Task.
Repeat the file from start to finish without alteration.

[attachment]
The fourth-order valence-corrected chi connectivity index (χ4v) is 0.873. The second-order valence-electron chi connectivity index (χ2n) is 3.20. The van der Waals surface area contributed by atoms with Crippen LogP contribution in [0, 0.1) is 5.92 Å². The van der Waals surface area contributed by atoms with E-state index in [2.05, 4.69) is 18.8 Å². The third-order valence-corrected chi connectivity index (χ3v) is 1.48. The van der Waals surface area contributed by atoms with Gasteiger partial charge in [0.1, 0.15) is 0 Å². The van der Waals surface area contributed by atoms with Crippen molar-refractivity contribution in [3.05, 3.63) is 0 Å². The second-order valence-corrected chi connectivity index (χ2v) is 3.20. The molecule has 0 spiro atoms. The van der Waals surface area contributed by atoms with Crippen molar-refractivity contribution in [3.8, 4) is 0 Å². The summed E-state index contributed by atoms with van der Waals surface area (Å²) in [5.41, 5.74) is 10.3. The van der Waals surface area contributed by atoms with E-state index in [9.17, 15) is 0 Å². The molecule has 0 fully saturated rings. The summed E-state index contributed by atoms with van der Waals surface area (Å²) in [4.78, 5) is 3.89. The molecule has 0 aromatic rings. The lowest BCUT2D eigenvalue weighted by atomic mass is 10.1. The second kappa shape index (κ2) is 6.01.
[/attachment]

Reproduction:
The fourth-order valence-corrected chi connectivity index (χ4v) is 0.873. The second-order valence-electron chi connectivity index (χ2n) is 3.20. The van der Waals surface area contributed by atoms with Crippen LogP contribution in [0, 0.1) is 5.92 Å². The van der Waals surface area contributed by atoms with E-state index in [2.05, 4.69) is 18.8 Å². The third-order valence-corrected chi connectivity index (χ3v) is 1.48. The van der Waals surface area contributed by atoms with Gasteiger partial charge in [0.1, 0.15) is 0 Å². The van der Waals surface area contributed by atoms with Crippen molar-refractivity contribution in [3.05, 3.63) is 0 Å². The second-order valence-corrected chi connectivity index (χ2v) is 3.20. The molecule has 0 spiro atoms. The van der Waals surface area contributed by atoms with Crippen molar-refractivity contribution in [3.8, 4) is 0 Å². The summed E-state index contributed by atoms with van der Waals surface area (Å²) in [5.41, 5.74) is 10.3. The van der Waals surface area contributed by atoms with E-state index in [9.17, 15) is 0 Å². The molecule has 0 fully saturated rings. The summed E-state index contributed by atoms with van der Waals surface area (Å²) in [4.78, 5) is 3.89. The molecule has 0 aromatic rings. The lowest BCUT2D eigenvalue weighted by atomic mass is 10.1. The second kappa shape index (κ2) is 6.01.